Greece’s well-loved and popular Archaeological Museum of Pella was awarded the 2020 Traveler’s Choice Award by international travel site Tripadvisor.
The accolade recognises some of the best attractions, businesses and places to visit worldwide and is only awarded to sites which have such glowing visitor feedback.
“Especially this year, because of the pandemic, the distinction from Tripadvisor is great for all of us and comes to reward the tremendous effort made by all the staff. Congratulations to all the employees, especially to the security guards and the people of the cleaning,” the head of the Ephorate of Antiquities of Pella, Elisavet Tsigarida told ANA.
The Archaeological Museum of Pella reopened to the public in June, having previously been closed due to the Covid-19 pandemic.
“We wanted people to feel safe. It is a very difficult year, but we decided not to put it down,” Tsigarida continued.
The museum has historical treasures second to none worldwide.
- Monday: 8am-8pm
- Tuesday: 12pm-8pm
- Wednesday: 8am-8pm
- Thursday: 8am-8pm
- Friday: 8am-8pm
- Saturday: 8am-8pm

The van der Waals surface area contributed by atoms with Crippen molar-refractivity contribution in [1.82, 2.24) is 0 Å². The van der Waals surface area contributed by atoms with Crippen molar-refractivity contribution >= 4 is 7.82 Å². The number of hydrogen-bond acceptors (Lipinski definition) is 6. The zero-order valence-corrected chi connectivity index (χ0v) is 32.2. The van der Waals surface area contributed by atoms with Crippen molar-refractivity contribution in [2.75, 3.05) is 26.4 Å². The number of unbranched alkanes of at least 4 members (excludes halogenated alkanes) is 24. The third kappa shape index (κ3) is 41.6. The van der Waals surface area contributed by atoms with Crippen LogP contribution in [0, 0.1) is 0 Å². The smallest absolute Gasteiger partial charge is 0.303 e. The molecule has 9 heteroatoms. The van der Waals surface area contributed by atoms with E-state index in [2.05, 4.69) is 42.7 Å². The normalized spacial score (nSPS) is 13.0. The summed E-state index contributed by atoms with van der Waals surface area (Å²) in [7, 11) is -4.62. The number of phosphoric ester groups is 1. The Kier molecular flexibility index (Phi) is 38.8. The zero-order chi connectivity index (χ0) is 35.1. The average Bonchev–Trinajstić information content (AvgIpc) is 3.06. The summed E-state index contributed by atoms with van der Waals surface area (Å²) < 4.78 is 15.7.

- Sunday: 8am-8pm
We thank Tripadvisor for the award and the visitors for their…
The daily life of Pella is the first thematic group of the exhibition. The most important exhibits are the mosaic floors from the Houses of Dionysus, and of the Abduction of Helen from the House of the Wall Plasters. The excavation finds provide much information about daily life in ancient Pella (restoration of furniture and models, cloths, etc.)
The second thematic group is about public life in Pella. The finds come from excavations in the Agora and are related to the city’s administration (coins, inscriptions, sculpture), the production and commerce (vases for transporting wines terracotta figurines, equipment from pottery).
The third thematic group consists of mosaics from Pella’s sanctuaries (the sanctuaries of Darron, the Mother of Gods and Aphrodite, the Thesmophorion), and other findings as inscriptions, vases, metal objects.
The fourth thematic group is the findings from the city’s cemeteries. There are burials from the Bronze Age, the Iron Age, Geometric and Archaic periods (9th-6th BC centuries), the Classical era (5th-4th BC centuries), and the Hellenistic period (3rd, 2nd BC centuries). The findings give information about the language of the residents (Doric Greek language), the funeral customs etc.
The last grouping is the palace gallery and presents information about the architectural form of the palace, and the life and personality of Alexander the Great.